Acts 28:13
And from there we fetched a compass, and came to Rhegium: and after one day the south wind blew, and we came the next day to Puteoli:
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(13) From thence we fetched a compass.—The phrase, now somewhat obsolete, was formerly in common use for a circuitous route by land or sea from one point to another. (Comp. 2Samuel 5:23; 2Kings 3:9, and—

“For ‘tis his custom, like a creeping fool,

To fetch a compass of a mile about, “

in Heywood’s Fair Maid of the Exchange, ii. 3.) It is found in most of the English versions, but Wiclif gives “we sailed about,” and the Rhemish, “compassing by the shore.” The latter, however, hardly expresses the fact, which was that the wind being probably from the west, they were compelled to tack so as to stand out from the shore to catch the breeze, instead of coasting.

Came to Rhegium.—This town, now Reggio, was in Italy, on the southern opening of the Straits of Messina. Ships from Alexandria to Italy commonly touched there, and Suetonius relates that the Emperor Titus, taking the same course as St. Paul, put in there on his way from Judæa to Puteoli, and thence to Rome. Caligula began the construction of a harbour at Rhegium for the corn-ships of Egypt; but this work, which the Jewish historian notes as the one “great and kingly undertaking” of his reign, was left unfinished (Ant. xix. 2, § 5).

The south wind blew.—More accurately, when a breeze from, the south had sprung, the form of the Greek verb implying a change of wind. The south wind was, of course, directly in their favour, and they sailed without danger between the famous rocks of Scylla and the whirlpool of Charybdis.

We came the next day to Puteoli.—As the distance was about one hundred and eighty miles, the ship was clearly making good way before the wind. Puteoli (more anciently Dikæarchia, now Pozzuoli) lies in a sheltered recess, forming the northern part of the Bay of Naples. It was at this time the chief port of Rome, and was, in particular, the great emporium for the corn ships of Alexandria, upon which the people of Rome largely depended for their food, and the arrival of which was accordingly eagerly welcomed. A pier on twenty-five arches was thrown out into the sea for the protection of the harbour. It may be noted further that but a few months prior to St. Paul’s arrival it had been raised to the dignity of a colonia (Tac. Ann. xiv. 27). It is hardly necessary to describe the well-known beauties of the bay, but the reader may be reminded that as the ship entered it the eye of St. Paul must have rested on the point of Misenum, to the north, behind which was stationed the imperial fleet; on Vesuvius, to the south; on the town of Neapolis (= New-town), now Naples, which had taken the place of the old Parthenope; on the islands of Capreæ, Ischia, and Procida.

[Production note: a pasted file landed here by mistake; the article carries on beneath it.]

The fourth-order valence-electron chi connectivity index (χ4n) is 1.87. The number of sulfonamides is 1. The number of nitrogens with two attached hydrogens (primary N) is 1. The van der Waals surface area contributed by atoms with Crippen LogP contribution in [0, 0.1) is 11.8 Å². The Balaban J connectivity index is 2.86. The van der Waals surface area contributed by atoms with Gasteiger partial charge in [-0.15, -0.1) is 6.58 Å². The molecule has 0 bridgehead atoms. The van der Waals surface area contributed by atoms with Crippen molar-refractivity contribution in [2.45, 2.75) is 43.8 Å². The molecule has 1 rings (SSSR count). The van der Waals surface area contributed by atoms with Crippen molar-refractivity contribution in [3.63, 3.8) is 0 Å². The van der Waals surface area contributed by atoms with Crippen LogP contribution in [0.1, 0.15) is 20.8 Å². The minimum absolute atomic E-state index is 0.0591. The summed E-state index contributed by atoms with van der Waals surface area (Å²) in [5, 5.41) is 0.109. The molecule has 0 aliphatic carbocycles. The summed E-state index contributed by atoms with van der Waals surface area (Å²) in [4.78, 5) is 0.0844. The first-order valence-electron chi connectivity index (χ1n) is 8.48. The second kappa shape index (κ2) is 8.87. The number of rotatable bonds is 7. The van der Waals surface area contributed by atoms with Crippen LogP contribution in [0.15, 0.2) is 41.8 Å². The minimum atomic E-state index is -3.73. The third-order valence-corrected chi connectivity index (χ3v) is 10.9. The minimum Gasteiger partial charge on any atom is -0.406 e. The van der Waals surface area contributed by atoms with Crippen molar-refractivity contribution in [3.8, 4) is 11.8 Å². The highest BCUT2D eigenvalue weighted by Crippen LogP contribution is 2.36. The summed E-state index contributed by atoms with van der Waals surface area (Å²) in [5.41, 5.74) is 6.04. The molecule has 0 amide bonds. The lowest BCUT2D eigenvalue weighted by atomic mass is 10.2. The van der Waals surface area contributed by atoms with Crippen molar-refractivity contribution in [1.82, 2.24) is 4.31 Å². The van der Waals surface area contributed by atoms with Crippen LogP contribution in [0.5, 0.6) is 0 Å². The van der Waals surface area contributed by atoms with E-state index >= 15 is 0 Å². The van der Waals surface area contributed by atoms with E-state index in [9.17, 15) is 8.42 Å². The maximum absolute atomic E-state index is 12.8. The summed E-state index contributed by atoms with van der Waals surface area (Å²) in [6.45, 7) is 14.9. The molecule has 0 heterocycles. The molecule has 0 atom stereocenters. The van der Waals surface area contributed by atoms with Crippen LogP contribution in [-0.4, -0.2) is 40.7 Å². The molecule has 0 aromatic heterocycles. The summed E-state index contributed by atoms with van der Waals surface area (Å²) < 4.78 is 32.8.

Acts 28:13-15. From thence we fetched a compass — Coasted round the eastern shore of Sicily; and came to Rhegium — A town on the Italian shore, opposite to Messina in Sicily; and after one day — Having a favourable gale, we pursued our voyage; and came to Puteoli — A great seaport town of Campania, not far from Naples. Here finding Christian brethren — To whom Paul was known, at least by his fame; we were desired to stay with them seven days — That they might have an opportunity of hearing Paul and conversing with him. And Julius was so good as to grant their request. After which he set out with the prisoners and soldiers for Rome, by land. And now the brethren in that city, to whom Paul was well known by his letter lately written to the Romans, hearing that he was on the road, came out to meet him — Not being ashamed of his bonds; and some of them came as far as the town of Appii Forum — Which was fifty-one miles from the city, and others to the Three Taverns, a town at the distance of thirty miles. This unlooked-for testimony of respect from the brethren at Rome, making a strong impression upon the apostle’s mind, he thanked God for it, and took courage — Finding Christ was at Rome also, and being greatly refreshed by the company and conversation of such affectionate friends. After which they all went forward to the city, where, it is supposed, they arrived in the February of A.D. 63. It is remarkable that there is no certain account by whom Christianity was planted at Rome. Probably some inhabitants of that city were at Jerusalem on the day of pentecost, (Acts 2:10,) and being then converted themselves, carried the gospel thither at their return.28:11-16 The common events of travelling are seldom worthy of being told; but the comfort of communion with the saints, and kindness shown by friends, deserve particular mention. The Christians at Rome were so far from being ashamed of Paul, or afraid of owning him, because he was a prisoner, that they were the more careful to show him respect. He had great comfort in this. And if our friends are kind to us, God puts it into their hearts, and we must give him the glory. When we see those even in strange places, who bear Christ's name, fear God, and serve him, we should lift up our hearts to heaven in thanksgiving. How many great men have made their entry into Rome, crowned and in triumph, who really were plagues to the world! But here a good man makes his entry into Rome, chained as a poor captive, who was a greater blessing to the world than any other merely a man. Is not this enough to put us for ever out of conceit with worldly favour? This may encourage God's prisoners, that he can give them favour in the eyes of those that carry them captives. When God does not soon deliver his people out of bondage, yet makes it easy to them, or them easy under it, they have reason to be thankful.We fetched a compass - We coasted about; or we sailed along the eastern side of Sicily.